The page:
map id: 'username'  # The database field named 'username' corresponds to the 'id' attribute in the model.
    map :name
    map :age, Integer   # The 'age' field should be mapped to an Integer in the model.

  # We'll likely provide `insert`, but this gives an idea of how minimal we'll be to start off.
  def insert(user)
    result = query("INSERT INTO 'users' (username, name, age) VALUES ($1, $2, $3)",
         ,, user.age)
    raise "Could not insert User #{} into database" unless result.size == 1

  def older_than(age)
    select("SELECT *, username AS id FROM 'users' WHERE age > $1 ORDER BY $2", age, :name)

  def with_id(id)
    select("SELECT *, username AS id FROM 'users' WHERE username = $1", id)

Now we can create model objects and use the repository to save them to and retrieve them from the database:

craig ="booch", "Craig", 42)
users_over_40 = UserRepository.older_than(40)   # Returns an Enumerable set of User objects.
beth = UserRepository.with_id("beth").one       # Returns a single User object or nil.

API Summary

NOTE: This project is in very early exploratory stages. The API will change.


Most of the API you'll use will be in the your repository object. The mixin provides the following methods:

fetch(id)             # Fetch a single domain model object by its primary key.
[id]                  # Fetch a single domain model object by its primary key.
query(sql_string)     # Runs SQL and returns a Preserves::SQL::ResultSet.
select(sql_string)    # Runs SQL and returns a Preserves::Selection.
select(sql_string, param1, param2)  # Include bind params for the SQL query.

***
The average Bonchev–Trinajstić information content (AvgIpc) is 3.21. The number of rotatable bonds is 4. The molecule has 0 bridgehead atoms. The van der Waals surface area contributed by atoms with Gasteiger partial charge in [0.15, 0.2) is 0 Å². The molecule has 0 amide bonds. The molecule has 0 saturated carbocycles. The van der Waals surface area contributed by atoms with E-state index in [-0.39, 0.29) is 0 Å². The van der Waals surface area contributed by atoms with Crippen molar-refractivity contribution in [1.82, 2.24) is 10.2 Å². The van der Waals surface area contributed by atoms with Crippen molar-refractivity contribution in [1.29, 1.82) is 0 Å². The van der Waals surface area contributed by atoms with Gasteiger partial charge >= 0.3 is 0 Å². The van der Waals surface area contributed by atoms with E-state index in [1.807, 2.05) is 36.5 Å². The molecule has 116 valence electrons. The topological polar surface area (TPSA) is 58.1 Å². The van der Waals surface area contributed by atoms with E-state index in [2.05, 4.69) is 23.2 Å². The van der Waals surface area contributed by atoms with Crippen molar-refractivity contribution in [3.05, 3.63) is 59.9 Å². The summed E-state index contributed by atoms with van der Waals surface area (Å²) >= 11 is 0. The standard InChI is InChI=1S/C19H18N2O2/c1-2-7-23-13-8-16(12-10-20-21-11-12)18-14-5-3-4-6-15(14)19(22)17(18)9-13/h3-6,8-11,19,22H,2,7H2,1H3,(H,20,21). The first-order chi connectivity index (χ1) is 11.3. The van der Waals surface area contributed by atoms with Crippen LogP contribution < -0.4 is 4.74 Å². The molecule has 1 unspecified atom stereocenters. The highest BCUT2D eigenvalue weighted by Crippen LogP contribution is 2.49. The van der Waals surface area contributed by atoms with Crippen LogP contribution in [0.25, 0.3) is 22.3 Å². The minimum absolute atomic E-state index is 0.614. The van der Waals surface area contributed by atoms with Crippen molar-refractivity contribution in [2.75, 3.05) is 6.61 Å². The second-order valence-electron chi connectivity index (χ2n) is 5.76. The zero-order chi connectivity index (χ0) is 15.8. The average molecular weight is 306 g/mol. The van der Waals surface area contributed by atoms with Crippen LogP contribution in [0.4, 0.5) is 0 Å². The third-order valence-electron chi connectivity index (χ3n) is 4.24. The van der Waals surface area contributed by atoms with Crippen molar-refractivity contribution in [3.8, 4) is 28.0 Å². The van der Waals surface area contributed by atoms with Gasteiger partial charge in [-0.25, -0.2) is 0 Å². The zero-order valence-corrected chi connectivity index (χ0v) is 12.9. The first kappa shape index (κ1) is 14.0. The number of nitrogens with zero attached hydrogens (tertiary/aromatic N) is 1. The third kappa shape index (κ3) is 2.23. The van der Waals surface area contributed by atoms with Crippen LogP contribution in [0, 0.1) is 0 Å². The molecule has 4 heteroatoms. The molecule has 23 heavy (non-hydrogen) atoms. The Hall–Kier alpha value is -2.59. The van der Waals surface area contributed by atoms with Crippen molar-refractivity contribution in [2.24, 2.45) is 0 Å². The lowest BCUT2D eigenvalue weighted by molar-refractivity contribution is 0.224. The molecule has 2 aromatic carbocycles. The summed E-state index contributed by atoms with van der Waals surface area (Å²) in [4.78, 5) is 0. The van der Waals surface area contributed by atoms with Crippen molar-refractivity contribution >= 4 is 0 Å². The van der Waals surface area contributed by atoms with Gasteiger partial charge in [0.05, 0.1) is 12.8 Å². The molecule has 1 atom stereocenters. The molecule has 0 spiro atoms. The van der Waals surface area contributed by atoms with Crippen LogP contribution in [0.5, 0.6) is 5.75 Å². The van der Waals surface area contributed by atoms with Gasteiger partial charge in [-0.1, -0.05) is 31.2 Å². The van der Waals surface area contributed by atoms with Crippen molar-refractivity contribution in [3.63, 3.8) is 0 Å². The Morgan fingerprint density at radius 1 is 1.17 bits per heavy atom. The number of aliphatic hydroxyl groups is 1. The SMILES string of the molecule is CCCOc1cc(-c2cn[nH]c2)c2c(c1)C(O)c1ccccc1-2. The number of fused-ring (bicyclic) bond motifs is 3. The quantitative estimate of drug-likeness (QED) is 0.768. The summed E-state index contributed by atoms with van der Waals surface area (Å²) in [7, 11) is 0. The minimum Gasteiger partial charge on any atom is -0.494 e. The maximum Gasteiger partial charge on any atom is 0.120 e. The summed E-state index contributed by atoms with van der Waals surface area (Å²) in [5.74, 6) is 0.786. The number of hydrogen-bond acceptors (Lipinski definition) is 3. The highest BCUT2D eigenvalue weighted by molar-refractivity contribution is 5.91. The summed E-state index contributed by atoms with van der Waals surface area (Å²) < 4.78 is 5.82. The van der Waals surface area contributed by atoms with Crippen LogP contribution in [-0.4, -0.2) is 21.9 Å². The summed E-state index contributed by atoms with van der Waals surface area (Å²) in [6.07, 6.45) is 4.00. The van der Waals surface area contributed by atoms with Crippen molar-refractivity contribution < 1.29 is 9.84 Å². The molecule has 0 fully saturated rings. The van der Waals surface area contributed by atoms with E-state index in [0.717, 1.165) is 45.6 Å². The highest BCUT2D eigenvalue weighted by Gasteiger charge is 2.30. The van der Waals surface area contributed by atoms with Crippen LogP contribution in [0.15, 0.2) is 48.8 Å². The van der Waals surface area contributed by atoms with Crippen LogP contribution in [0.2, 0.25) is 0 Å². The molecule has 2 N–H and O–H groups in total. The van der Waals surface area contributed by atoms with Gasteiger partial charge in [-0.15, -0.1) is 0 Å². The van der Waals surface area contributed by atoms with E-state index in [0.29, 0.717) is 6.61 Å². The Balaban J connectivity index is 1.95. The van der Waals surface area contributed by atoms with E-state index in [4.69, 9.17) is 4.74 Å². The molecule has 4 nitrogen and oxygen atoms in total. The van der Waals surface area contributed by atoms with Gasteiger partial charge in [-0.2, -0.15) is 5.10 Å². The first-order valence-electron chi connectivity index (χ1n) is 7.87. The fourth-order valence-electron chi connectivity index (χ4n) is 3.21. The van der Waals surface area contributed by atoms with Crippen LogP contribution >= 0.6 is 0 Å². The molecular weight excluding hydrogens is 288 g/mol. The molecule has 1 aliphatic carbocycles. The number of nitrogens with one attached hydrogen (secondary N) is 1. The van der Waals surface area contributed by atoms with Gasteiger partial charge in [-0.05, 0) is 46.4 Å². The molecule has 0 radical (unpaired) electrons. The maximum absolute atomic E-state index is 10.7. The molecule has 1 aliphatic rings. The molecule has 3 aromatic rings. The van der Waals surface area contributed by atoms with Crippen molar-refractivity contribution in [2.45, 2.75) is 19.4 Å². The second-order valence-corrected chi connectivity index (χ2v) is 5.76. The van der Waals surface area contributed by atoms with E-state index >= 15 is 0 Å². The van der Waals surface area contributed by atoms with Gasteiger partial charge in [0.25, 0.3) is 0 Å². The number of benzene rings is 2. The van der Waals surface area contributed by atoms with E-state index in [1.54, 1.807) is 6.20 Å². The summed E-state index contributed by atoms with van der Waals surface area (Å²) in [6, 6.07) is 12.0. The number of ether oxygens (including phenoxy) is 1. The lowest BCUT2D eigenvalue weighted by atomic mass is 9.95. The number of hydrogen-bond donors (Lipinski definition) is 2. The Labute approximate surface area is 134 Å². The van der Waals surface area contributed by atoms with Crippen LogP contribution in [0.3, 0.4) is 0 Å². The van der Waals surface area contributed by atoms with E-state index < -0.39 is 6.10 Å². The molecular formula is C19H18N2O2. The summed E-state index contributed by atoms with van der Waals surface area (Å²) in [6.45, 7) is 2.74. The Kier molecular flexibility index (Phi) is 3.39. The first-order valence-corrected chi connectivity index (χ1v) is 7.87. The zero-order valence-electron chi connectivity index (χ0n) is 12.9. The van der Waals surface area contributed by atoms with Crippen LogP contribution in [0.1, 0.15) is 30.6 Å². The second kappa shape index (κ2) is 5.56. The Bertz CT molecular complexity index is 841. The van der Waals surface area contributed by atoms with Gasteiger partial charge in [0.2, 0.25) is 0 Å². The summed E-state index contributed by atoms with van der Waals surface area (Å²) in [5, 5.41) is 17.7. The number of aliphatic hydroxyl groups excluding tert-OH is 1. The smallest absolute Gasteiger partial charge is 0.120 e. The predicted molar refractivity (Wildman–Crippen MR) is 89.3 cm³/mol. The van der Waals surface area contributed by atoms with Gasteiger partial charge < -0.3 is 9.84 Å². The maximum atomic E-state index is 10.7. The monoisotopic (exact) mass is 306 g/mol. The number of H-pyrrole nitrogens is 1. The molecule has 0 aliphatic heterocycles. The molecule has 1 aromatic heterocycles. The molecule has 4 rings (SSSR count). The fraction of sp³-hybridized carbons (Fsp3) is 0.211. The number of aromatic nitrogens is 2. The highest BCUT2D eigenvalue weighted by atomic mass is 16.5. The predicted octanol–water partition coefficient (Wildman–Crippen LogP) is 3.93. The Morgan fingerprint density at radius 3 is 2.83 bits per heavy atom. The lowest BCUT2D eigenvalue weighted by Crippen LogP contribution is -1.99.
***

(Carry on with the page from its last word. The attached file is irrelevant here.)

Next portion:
select(sql_string, association_name: sql_result)  # Include associations.


result.size     # Number of rows that were affected by the SQL query.


A Selection is an Enumerable, representing the results of a SELECT query, mapped to domain model objects. Most of your interactions with Selections will be through the Enumerable interface.

selection.each      # Iterates through the resulting domain objects.
selection.first     # Returns the first result. Returns nil if there are no results.
selection.first!    # Returns the first result. Raises an exception if there are no results.
selection.last      # Returns the last result. Returns nil if there are no results.
selection.last!     # Returns the last result. Raises an exception if there are no results.
selection.only      # Returns the only result. Returns nil if there are no results. Raises an exception if there's more than 1 result. (Aliased as `one`.)
selection.only!     # Returns the only result. Raises an exception if there's not exactly 1 result. (Aliased as `one!`.)


  1. Fork the project repo.
  2. Create your feature branch (git checkout -b my-new-feature).
  3. Make sure tests pass (rspec or rake spec).
  4. Commit your changes (git commit -am 'Add some feature').
  5. Push to the branch (git push origin my-new-feature).
  6. Create a new pull request.


Minimalist ORM (object-relational mapper) for Ruby, using the Data Mapper pattern.